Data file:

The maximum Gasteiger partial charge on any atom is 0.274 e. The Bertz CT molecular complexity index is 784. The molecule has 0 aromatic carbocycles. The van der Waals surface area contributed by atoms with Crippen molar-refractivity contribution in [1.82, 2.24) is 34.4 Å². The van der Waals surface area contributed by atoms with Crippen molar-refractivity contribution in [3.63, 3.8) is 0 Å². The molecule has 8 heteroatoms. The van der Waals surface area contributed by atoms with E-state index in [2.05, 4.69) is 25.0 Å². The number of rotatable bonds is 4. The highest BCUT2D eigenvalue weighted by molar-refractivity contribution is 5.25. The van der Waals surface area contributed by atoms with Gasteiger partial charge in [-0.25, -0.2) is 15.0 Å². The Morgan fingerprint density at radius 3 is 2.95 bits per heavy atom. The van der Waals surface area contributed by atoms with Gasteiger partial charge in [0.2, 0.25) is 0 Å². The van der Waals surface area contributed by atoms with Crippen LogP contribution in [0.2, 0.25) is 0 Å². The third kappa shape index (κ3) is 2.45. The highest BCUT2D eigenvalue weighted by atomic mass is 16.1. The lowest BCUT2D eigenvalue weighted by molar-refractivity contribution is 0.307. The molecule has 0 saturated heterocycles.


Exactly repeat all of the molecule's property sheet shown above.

The maximum Gasteiger partial charge on any atom is 0.274 e. The Bertz CT molecular complexity index is 784. The molecule has 0 aromatic carbocycles. The van der Waals surface area contributed by atoms with Crippen molar-refractivity contribution in [1.82, 2.24) is 34.4 Å². The van der Waals surface area contributed by atoms with Crippen molar-refractivity contribution in [3.63, 3.8) is 0 Å². The molecule has 8 heteroatoms. The van der Waals surface area contributed by atoms with E-state index in [2.05, 4.69) is 25.0 Å². The number of rotatable bonds is 4. The highest BCUT2D eigenvalue weighted by molar-refractivity contribution is 5.25. The van der Waals surface area contributed by atoms with Gasteiger partial charge in [-0.25, -0.2) is 15.0 Å². The Morgan fingerprint density at radius 3 is 2.95 bits per heavy atom. The van der Waals surface area contributed by atoms with Gasteiger partial charge in [0.2, 0.25) is 0 Å². The van der Waals surface area contributed by atoms with Crippen LogP contribution in [0.2, 0.25) is 0 Å². The third kappa shape index (κ3) is 2.45. The highest BCUT2D eigenvalue weighted by atomic mass is 16.1. The lowest BCUT2D eigenvalue weighted by molar-refractivity contribution is 0.307. The molecule has 0 saturated heterocycles.